TV adverts feel like a thing of the past since on-demand streaming success swooped in and disrupted the traditional TV industry.
Take Netflix, for instance, with their 167 million paying subscribers worldwide – and that's not counting those who swindle the fee by jumping on friends' accounts.
While TV ads were generally the time people got up to make a brew – or fast-forward if you were smart enough to pause – there were some memorable gems that will forever be engrained in our memory. Not sure whether that's a good or a bad thing.
From dancing eyebrows and babies to a British bulldog declared a national treasure, here are nine iconic adverts that deserve digging up – not like they ever left your brain in the first place:
Without context, a gorilla in a studio playing the drums to Phil Collins's 1981 hit In the Air Tonight sounds like a dystopian nightmare. But it somehow worked for Cadbury's and soon went on to become the nation's favourite ad, boosting sales by 9 per cent.
Once Argentinian director Juan Cabral got the team on board with his vision, the next step was to source a gorilla outfit.
He recalled a very promising gorilla costume knocking around that had appeared in the 1995 film Congo. While it was female, they beefed up the chest and added intricate details such as the gold tooth.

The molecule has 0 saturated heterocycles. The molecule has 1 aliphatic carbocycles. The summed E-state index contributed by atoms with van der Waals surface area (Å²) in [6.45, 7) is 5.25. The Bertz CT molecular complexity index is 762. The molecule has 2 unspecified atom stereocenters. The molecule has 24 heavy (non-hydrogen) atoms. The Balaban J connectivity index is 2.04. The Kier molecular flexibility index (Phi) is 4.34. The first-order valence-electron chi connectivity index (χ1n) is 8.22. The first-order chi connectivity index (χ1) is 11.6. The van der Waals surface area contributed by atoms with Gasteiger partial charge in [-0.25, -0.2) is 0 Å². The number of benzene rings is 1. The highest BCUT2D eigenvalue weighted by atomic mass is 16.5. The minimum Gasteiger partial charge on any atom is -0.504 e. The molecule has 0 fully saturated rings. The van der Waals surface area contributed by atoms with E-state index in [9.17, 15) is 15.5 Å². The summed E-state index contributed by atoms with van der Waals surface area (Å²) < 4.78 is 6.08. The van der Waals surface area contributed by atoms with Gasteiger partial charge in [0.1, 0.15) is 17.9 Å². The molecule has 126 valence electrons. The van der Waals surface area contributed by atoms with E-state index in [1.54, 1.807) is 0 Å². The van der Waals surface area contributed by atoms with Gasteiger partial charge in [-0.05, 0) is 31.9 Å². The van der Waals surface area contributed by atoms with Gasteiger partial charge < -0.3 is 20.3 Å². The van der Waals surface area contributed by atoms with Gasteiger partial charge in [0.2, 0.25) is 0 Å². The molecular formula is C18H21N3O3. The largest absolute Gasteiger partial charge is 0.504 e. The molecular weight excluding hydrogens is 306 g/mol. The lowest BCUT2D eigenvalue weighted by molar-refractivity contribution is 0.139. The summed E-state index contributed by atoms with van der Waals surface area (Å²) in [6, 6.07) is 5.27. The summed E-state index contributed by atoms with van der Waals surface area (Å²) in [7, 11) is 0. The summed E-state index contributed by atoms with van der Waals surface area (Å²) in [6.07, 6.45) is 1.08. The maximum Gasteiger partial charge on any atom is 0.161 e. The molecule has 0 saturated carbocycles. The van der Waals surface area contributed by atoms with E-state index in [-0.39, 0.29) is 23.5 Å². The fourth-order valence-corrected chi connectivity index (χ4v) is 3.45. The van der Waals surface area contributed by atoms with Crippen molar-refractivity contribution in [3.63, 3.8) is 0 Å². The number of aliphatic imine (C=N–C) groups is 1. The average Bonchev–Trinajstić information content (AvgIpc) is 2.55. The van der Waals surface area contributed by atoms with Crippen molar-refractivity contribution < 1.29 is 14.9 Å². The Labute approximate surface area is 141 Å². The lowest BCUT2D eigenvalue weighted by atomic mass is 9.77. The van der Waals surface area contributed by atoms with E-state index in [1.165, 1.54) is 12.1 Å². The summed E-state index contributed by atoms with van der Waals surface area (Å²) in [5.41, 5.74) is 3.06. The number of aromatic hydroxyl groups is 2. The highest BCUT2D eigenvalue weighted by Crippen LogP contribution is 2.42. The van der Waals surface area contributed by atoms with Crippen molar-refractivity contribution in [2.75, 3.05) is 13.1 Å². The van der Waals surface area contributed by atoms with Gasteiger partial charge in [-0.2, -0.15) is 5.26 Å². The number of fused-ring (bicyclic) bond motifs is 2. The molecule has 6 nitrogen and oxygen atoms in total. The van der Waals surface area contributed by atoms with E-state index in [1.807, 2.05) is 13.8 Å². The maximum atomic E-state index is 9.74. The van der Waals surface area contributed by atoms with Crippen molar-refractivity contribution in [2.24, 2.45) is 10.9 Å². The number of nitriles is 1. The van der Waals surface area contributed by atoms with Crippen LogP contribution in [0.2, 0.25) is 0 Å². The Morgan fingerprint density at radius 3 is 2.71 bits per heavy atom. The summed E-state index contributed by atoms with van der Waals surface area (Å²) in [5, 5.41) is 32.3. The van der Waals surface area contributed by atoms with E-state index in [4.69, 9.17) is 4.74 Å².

The next task was who was going to go inside it?
They hired actor Garon Michael, who had experience in costume work and worked alongside the likes of Anthony Hopkins and Mark Wahlberg.
Surprisingly, filming only took a day, editing another two. It was then premiered during the finale of the eighth series of Big Brother in 2007.
Soundtracked by 1990s Ini Kamoze hit Here Comes the Hotstepper, Evian certainly made their advertising mark with the dancing babies.
They even secured a spot in the Guinness Book of Records for being the most viewed advertising video. A further 50,000 people got involved with their own photos for Evian's interactive Baby Inside ad in 2011.
The iconic Budweiser ad aired between 1999 and 2002, adding to the wave of viral ads.
It sought inspiration from a short film titled True by Charles Stone III, in which a group of men phone each other while watching the match. The dialogue being – you guessed it – "whassup."
Due to its overwhelming success, the brand later revived the ad with a quarantine-themed remake in 2020.
“In times like these, something as simple as a hello, or in this case ‘whassup,’ means a lot," Budweiser’s vice-president of marketing, Monica Rustgi, shared at the time.
"Following the unbelievable success of the original ad campaign, we found this to be a meaningful opportunity to revisit the original spot’s simplicity and focus on human connection in a time when people may be feeling hopeless, uncertain, and alone.”